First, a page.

to the existence of a genuine issue for trial is resolved against the moving party. Ponsetti v. GE
Pension Plan, 614 F.3d 684, 691 (7th Cir. 2010).
The following factual background is set forth pursuant to the standards detailed above. The
facts stated are not necessarily objectively true, but as the summary judgment standard requires,
the undisputed facts and the disputed evidence are presented in the light most favorable to “the
party against whom the motion under consideration is made.” Premcor USA, Inc. v. American
Home Assurance Co., 400 F.3d 523, 526-27 (7th Cir. 2005).
A. Ms. Hampton’s Reaction & Doctor’s Visit
Ms. Hampton’s lawsuit arises out of an October 2014 appointment with Scott’s to have her
car detailed. [Filing No. 35-3 at 6.] Following the appointment, on October 21, 2014, Ms.
Hampton visited MedCheck Castleton, complaining that “last week she had her car detailed
[and] experienced allergic response on the ride home.” [Filing No. 35-3 at 6.] Also on October
21, 2014, Linda Woods, RT, noted that Ms. Hampton had an “[a]llergic reaction to car being
detailed,” which “[h]appened one week ago.” [Filing No. 35-3 at 7.]
B. Procedural History
On October 19, 2016, Ms. Hampton, then represented by counsel, filed her Complaint
against Scott’s.2 [Filing No. 1.] On October 28, 2016, Ms. Hampton filed her currently-operative
Amended Complaint, alleging that Scott’s used Wheel Magic, a cleaner made for exterior use only,
on the inside of her car. [Filing No. 10.] Ms. Hampton alleges that her exposure to Wheel Magic
caused permanent respiratory injury. [Filing No. 10 at 4.]
On March 2, 2017, Ms. Hampton’s counsel moved to withdraw, citing “[i]rreconcilable
differences.” [Filing No. 24 at 1.] On March 29, 2017, the Court granted Ms. Hampton’s counsel’s
motion to withdraw, [Filing No. 25], leaving Ms. Hampton to proceed pro se.
On May 9, 2017, the assigned Magistrate Judge held a telephonic status conference. [Filing
No. 29.] Ms. Hampton, though notified of the status conference, [see Filing No. 28 at 1], failed to
appear. [Filing No. 29.] The Magistrate Judge ordered Ms. Hampton to show cause, within
fourteen days “in a filed writing, why she should not be sanctioned for her failure to participate in
the status conference,” and noted that Ms. Hampton failed to comply with the “deadline for filing
witness and exhibit lists.” [Filing No. 29 at 1.] The Magistrate Judge further advised Ms. Hampton
that “failure to show cause will likely result in a recommendation to the district judge that this case
be dismissed for failure to prosecute and for failure to comply with court orders.” [Filing No. 29
at 1 (emphasis omitted).]
Ms. Hampton failed to respond to the Court’s Order to Show Cause within the allotted time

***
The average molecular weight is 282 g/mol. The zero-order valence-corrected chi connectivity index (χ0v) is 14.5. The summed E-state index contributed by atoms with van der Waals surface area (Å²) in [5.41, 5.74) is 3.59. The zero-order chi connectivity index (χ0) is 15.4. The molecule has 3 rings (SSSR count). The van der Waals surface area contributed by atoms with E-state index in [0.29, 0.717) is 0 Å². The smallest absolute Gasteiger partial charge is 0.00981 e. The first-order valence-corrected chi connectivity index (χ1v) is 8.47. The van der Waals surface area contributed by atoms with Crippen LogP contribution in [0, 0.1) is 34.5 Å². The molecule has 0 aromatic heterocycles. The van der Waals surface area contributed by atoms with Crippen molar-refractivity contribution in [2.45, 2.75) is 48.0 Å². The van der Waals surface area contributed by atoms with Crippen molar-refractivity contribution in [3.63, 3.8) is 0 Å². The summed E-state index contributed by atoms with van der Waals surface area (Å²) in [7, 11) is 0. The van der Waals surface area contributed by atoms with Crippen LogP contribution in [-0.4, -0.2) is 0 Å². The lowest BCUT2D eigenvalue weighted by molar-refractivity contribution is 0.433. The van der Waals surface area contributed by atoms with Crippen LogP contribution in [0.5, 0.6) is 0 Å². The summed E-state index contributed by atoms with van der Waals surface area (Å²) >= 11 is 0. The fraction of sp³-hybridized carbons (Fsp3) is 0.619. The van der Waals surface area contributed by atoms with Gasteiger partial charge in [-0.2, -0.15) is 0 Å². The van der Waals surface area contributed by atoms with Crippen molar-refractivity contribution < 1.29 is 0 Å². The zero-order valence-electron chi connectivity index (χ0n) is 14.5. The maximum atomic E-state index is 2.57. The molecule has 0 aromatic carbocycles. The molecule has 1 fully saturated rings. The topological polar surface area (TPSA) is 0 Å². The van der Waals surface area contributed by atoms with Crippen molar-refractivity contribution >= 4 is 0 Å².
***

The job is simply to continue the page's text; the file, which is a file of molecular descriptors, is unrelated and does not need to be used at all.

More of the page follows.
and, on June 29, 2017, the Magistrate Judge recommended that the Court dismiss the case with
In its opening brief, Scott’s asserts that Ms. Hampton’s Complaint was filed on October 20, 2016.
[Filing No. 36 at 3.] The Court’s docketing system, however, shows that her Complaint was filed
on October 19, 2016, [see Filing No. 1], and Scott’s corrected this misstatement in its reply brief,
[see Filing No. 44 at 2].
prejudice for Ms. Hampton’s noncompliance with Court orders and deadlines. [Filing No. 30.]
On July 24, 2017, the Court received a letter from Ms. Hampton explaining that she missed various
deadlines due to unrelated medical issues. [Filing No. 31.] On August 10, 2017, the Court
sustained Ms. Hampton’s objection to the June 29, 2017 recommendation of dismissal, explaining
that the “medical records Ms. Hampton submitted support the potential of serious illness.” [Filing
No. 32 at 2.] The Court noted, however, that “the magistrate judge’s ruling was perfectly proper
based on the state of the record before her” and “emphasized . . . that . . . Ms. Hampton is expected
to comply with the rules of procedure, the case management plan, and the deadlines established
therein.” [Filing No. 32 at 2.] Finally, the Court requested that the Magistrate Judge hold a status
conference to “ensure that Ms. Hampton is fully compliant with all previously established
deadlines.” [Filing No. 32 at 2.]
On August 22, 2017, Scott’s filed its Motion for Summary Judgment. [Filing No. 34.] The
same day, Scott’s also filed and served a Notice Regarding Right to Respond to and Submit
Evidence in Opposition to Motion for Summary Judgment, [Filing No. 37], as required by Local
Rule 56-1(k). In part, the Notice advised Ms. Hampton that Scott’s factual assertions “will be
accepted by the court as being true unless you submit your own affidavits or other admissible
evidence disputing those facts.” [Filing No. 37 at 1.] On September 5, 2017, the Magistrate Judge
held a status conference and “emphasized . . . to the plaintiff her obligations in connection with
the pending motion for summary judgment.” [Filing No. 38 at 1.]
Ms. Hampton did not file a formal response to Scott’s Motion. However, on September